Hali magazine #175 (spring 2013) captures the intricate, vibrant, beautiful , protective, decorative and painstaking effort which aptly describes the art of Hawaiian featherwork. The British explorer Captain James Cook was gifted several featherwork objects during his numerous trips to the Pacific during the 18th century.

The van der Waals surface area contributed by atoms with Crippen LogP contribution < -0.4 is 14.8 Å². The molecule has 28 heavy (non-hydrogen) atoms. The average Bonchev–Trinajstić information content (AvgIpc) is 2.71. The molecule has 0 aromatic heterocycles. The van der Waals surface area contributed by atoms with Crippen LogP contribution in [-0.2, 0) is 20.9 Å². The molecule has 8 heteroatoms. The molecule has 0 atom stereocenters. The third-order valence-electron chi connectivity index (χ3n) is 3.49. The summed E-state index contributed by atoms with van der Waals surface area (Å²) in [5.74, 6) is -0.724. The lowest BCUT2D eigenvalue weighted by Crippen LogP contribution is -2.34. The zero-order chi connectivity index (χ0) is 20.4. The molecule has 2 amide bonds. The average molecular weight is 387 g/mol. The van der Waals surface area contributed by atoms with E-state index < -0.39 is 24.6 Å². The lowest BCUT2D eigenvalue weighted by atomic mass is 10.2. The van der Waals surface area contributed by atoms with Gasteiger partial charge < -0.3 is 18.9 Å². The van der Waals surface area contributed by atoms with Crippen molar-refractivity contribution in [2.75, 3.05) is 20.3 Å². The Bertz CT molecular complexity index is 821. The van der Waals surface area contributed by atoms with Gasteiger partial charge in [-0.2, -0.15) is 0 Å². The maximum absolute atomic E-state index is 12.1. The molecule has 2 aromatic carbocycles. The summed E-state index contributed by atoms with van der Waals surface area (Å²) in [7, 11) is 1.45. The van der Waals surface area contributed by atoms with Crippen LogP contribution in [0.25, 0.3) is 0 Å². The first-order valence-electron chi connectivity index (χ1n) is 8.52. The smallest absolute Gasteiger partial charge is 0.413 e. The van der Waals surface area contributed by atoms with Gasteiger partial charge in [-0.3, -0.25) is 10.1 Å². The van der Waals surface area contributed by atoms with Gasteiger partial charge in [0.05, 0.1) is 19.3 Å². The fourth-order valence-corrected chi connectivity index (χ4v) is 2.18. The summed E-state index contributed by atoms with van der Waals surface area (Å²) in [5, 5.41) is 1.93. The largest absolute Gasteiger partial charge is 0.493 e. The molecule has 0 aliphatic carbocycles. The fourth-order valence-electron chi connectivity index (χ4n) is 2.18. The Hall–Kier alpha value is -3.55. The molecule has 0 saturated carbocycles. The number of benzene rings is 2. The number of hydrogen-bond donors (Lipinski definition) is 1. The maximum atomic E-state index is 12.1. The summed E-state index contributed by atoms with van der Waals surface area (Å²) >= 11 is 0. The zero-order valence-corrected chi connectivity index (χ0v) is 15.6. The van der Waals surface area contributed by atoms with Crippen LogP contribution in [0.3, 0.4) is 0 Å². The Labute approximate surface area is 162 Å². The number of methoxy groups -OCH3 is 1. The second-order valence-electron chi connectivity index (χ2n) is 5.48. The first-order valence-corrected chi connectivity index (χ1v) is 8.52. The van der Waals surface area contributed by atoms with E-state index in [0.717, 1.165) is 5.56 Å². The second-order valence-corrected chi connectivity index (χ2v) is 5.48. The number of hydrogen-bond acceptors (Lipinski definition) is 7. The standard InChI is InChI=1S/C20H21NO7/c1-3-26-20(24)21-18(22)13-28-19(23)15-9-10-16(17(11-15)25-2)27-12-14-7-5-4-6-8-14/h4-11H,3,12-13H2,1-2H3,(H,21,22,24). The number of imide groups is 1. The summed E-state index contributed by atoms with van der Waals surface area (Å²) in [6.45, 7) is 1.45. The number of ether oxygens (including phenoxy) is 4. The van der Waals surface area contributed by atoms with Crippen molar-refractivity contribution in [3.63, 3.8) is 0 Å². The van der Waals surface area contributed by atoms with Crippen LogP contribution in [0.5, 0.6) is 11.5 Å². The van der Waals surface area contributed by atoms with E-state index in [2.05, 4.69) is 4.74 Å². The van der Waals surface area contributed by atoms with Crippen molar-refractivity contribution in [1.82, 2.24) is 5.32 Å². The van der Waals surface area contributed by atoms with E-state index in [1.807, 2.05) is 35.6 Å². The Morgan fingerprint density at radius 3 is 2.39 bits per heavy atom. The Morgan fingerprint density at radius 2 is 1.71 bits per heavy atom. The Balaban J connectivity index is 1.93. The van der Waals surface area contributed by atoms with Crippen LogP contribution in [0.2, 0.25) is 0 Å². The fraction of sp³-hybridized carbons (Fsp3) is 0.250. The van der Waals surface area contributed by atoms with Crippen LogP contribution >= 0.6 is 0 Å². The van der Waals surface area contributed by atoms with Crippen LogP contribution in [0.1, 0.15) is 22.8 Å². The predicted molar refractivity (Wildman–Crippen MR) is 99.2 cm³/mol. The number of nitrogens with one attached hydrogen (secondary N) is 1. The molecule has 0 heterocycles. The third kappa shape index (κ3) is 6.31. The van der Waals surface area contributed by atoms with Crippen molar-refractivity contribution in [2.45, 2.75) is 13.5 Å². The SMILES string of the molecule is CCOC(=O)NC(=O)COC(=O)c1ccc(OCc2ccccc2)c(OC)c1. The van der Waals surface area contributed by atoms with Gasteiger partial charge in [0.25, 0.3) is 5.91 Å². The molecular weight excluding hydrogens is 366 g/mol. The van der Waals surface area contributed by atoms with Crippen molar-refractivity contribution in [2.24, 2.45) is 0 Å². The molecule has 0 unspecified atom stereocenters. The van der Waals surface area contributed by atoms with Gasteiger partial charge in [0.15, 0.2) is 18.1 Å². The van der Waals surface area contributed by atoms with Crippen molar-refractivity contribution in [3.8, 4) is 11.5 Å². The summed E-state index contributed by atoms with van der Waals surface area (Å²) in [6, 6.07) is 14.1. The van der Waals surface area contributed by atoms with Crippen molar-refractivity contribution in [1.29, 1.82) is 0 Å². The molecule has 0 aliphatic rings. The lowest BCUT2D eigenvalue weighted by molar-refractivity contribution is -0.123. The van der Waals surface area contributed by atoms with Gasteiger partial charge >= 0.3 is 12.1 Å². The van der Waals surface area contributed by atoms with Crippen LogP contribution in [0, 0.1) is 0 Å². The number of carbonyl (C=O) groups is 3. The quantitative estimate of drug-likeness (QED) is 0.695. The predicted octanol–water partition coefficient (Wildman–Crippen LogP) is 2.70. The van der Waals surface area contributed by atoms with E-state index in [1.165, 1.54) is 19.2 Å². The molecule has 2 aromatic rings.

Symbolizing power, prestige or sacred afilliation. This skill set was applied making long cloaks and short capes, helmets and god images. The largest cloak required close to half a million of feathers. Looms weren’t used for manufactering instead beaten tree bark and netted fibers held the attached feathers.